The Inca Trail Day 4: Arrival at Machu Picchu (My Trip to Peru, Part 7)

Flash forward: my final destination.

At long last, the day had arrived to make the final trek to Machu Picchu. We awoke around 3:30 am to get in line with the other groups for admission into the final stretch of the trail. This turned out to be quite a long wait, but eventually we were on our way.

As usual, the younger members of the group raced off ahead, leaving me behind with Uncle Kipp and our guide Alex. However, unlike previous days, I was feeling good from the start of the hike, so I raced off ahead by myself (carrying my own backpack for a change), eager to make it to the Sun Gate (Intipunku) by sunrise.

I didn’t take any pictures during this stretch of the hike, opting instead to leave my camera in its case so that I could concentrate on reaching the Sun Gate as quickly as possible. The hike turned out to be a bit longer than the roughly hour or so I was expecting, but I’m sure the faster hikers made it to the Sun Gate within that time frame. However, I did a much better job of keeping up on this day, so I was usually among other hikers, either passing them or being passed by them.

I eventually came to a set of narrow stone stairs so vertically inclined that ascending them was almost like climbing a wall. It was such a difficult climb, in fact, that the guides referred to it as the “Gringo Killer” and there was a logjam of hikers waiting to climb it. Some people hollered in triumph when they reached the top, which led me to believe that this was the end of the trail and that the Sun Gate awaited me at the top, so when my turn came to climb, I went all in, rapidly climbing on all fours like a monkey, making it to the top in record time.

I looked around. No Sun Gate. No Machu Picchu. Doh!

I still had about another 20-30 minutes to hike and I had just expended all of my energy and muscle reserves racing up the Gringo Killer. Additionally, I started noticing a pain in my shin that worsened with each step. It felt like a stress fracture or shin splints or something. Although it was probably the result of the cumulative effect of walking/running and climbing/descending on stone steps for three days, there’s no doubt that the Gringo Killer was the final nail in the coffin. Had I taken my time with it instead of flying up like a bat out of hell, I might have saved myself a lot of pain.

Anyway, I hiked the last stretch of the trail and finally arrived at the Sun Gate, where I got my first spectacular view of Machu Picchu.

My view after emerging through the Sun Gate.
The winding road going down the mountain is where the buses bring the non-hiker tourists.

When you stand here you are seeing Machu Picchu and the surrounding mountains as the Incas did when they emerged through the Sun Gate all those centuries ago. This is the view that the bus tourists never see unless they make the hour-long trek up to this spot. As it turned out, I didn’t reach the gate by sunrise but it wouldn’t have mattered anyway because the sky was overcast all day, which unfortunately resulted in some dulled photos, though I was still able to get some nice ones. However, in my excitement over finally gazing down on Machu Picchu, I neglected to take any of the Sun Gate itself.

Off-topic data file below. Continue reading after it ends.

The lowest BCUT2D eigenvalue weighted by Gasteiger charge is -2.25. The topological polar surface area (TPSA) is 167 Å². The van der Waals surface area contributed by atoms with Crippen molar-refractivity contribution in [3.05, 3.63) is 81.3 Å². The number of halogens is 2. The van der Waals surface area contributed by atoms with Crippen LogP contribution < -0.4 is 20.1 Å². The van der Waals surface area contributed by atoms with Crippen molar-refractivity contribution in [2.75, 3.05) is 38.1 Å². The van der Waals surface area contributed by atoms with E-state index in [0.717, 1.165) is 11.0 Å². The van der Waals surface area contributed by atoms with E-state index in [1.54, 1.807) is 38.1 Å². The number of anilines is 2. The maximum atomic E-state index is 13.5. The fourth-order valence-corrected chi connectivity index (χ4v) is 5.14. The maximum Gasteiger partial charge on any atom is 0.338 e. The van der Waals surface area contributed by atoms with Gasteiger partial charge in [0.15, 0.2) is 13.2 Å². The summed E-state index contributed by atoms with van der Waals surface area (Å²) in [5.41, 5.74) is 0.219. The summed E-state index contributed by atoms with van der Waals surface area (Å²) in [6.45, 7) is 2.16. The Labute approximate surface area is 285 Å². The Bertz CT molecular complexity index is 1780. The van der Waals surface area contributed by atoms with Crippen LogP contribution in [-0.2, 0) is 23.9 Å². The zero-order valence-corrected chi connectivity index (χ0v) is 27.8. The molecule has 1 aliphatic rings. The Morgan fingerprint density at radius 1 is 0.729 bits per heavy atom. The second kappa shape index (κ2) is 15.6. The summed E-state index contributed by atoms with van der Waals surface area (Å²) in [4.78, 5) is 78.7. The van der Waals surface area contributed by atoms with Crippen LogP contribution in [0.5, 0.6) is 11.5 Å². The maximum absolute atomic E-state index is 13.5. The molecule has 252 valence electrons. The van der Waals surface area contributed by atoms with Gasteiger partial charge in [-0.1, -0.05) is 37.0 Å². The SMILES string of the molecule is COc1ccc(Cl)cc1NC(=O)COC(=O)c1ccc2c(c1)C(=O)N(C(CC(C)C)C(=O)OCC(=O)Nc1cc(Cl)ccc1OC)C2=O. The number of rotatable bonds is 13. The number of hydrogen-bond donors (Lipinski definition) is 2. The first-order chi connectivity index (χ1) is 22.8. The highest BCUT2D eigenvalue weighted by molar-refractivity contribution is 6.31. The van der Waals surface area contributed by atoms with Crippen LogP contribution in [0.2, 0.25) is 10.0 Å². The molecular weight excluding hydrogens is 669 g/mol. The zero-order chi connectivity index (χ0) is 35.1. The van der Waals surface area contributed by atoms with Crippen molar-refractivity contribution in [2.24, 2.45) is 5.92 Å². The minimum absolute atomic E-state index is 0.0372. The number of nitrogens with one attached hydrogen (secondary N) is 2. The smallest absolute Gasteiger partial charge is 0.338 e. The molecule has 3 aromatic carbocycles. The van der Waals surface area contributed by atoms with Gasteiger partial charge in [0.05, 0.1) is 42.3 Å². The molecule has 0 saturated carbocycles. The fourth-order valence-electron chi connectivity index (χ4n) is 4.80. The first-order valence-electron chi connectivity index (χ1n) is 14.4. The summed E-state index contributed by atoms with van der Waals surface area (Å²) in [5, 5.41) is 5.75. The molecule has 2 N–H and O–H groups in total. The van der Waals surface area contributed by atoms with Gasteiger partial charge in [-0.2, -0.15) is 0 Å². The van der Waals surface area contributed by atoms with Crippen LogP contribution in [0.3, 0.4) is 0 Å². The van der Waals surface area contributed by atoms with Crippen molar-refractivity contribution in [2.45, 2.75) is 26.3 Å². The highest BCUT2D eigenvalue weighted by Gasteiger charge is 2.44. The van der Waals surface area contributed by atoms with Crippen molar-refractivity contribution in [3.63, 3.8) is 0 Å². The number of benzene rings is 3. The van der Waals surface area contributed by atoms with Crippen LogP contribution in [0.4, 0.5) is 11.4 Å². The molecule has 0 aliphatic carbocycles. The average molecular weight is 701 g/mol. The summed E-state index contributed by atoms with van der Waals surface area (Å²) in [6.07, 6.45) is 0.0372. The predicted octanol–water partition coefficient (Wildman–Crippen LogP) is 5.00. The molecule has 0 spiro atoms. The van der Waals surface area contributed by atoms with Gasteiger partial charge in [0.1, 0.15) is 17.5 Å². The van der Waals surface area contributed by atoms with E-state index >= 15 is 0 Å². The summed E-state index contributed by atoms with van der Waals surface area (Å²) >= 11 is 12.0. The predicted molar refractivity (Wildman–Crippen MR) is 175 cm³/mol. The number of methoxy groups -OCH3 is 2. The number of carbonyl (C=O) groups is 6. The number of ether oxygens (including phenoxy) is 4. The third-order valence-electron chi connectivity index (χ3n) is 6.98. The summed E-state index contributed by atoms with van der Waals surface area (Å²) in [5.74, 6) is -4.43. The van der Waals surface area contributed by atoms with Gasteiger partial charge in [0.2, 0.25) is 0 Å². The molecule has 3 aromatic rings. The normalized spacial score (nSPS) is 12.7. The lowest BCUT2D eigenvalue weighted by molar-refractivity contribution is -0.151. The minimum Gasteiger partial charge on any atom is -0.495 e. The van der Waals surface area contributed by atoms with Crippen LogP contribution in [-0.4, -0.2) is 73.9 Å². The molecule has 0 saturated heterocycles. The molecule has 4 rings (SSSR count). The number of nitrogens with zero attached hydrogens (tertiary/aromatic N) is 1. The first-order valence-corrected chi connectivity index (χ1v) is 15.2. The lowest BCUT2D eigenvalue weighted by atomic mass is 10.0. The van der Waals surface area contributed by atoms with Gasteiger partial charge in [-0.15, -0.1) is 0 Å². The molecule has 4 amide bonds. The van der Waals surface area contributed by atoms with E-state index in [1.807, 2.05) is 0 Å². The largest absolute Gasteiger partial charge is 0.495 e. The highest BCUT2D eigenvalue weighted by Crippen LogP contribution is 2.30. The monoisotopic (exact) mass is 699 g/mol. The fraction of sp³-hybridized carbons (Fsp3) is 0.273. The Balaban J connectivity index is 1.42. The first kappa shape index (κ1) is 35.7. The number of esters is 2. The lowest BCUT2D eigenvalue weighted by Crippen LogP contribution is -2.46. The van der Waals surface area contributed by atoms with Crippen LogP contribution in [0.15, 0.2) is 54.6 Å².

Zoomed in view of Machu Picchu from the Sun Gate.

Shortly after arriving I encountered the guys from Argentina and we exchanged some high-fives. I then walked down a bit from the Sun Gate and found a quiet rock overlooking the trail, where I sat down to eat breakfast while enjoying the pristine view and basking in the feeling of being at the top of the world in the middle of nowhere.

Although I still had another 45 minutes of hiking before I would actually get to Machu Picchu, this moment really felt like the end, the culmination of my four-day struggle. Everything I had gone through had been worth it just to be sitting here.

Not a bad breakfast view.

About 20 minutes later Uncle Kipp and Alex arrived.

We did it!

After a few more moments of relaxing it was time to make the final trek down to Machu Picchu.

A view along the trail down from the Sun Gate.

When we finally arrived, we waited in line to get the classic photo taken.

The classic postcard photo.

We then had to actually leave the park, meet up with the rest of the group, and then re-enter. On our way down we began to pass all of the bus tourists entering the park. I couldn’t help viewing them a bit like intruders, like “How dare you enter this sacred citadel that we have expended so much of our blood, sweat, and tears to reach? Be gone!” Or maybe I was just jealous that they looked so clean, well-dressed, and rested in comparison to us. 🙂

After hooking up with the rest of the group (and sadly abandoning my trusty walking stick, which was not allowed back in the park) we re-entered and followed our guide Freddy on a roughly two-hour tour. Rather than detail what I saw on the tour I’ll just let a few of the pictures I took speak for themselves.

The Temple of the Sun.

My leg pain had gotten progressively worse as we toured Machu Picchu. By the end of the tour I could barely put any weight on it, so when Freddy asked which of us wanted to climb to the top of Huayna Picchu (the taller mountain that looms over Machu Picchu) there was no question that I would be opting out of that excursion. Everyone in the group except for Uncle Kipp and me went on the climb.

We still had about two hours left to explore more of Machu Picchu before we needed to leave, but since I could barely walk, we decided to leave early and head down to the city of Aguas Calientes. We had seen most of the major points of interest during the tour, but there was much more we could have seen (such as the view from the guard house), so having to leave early was a major regret.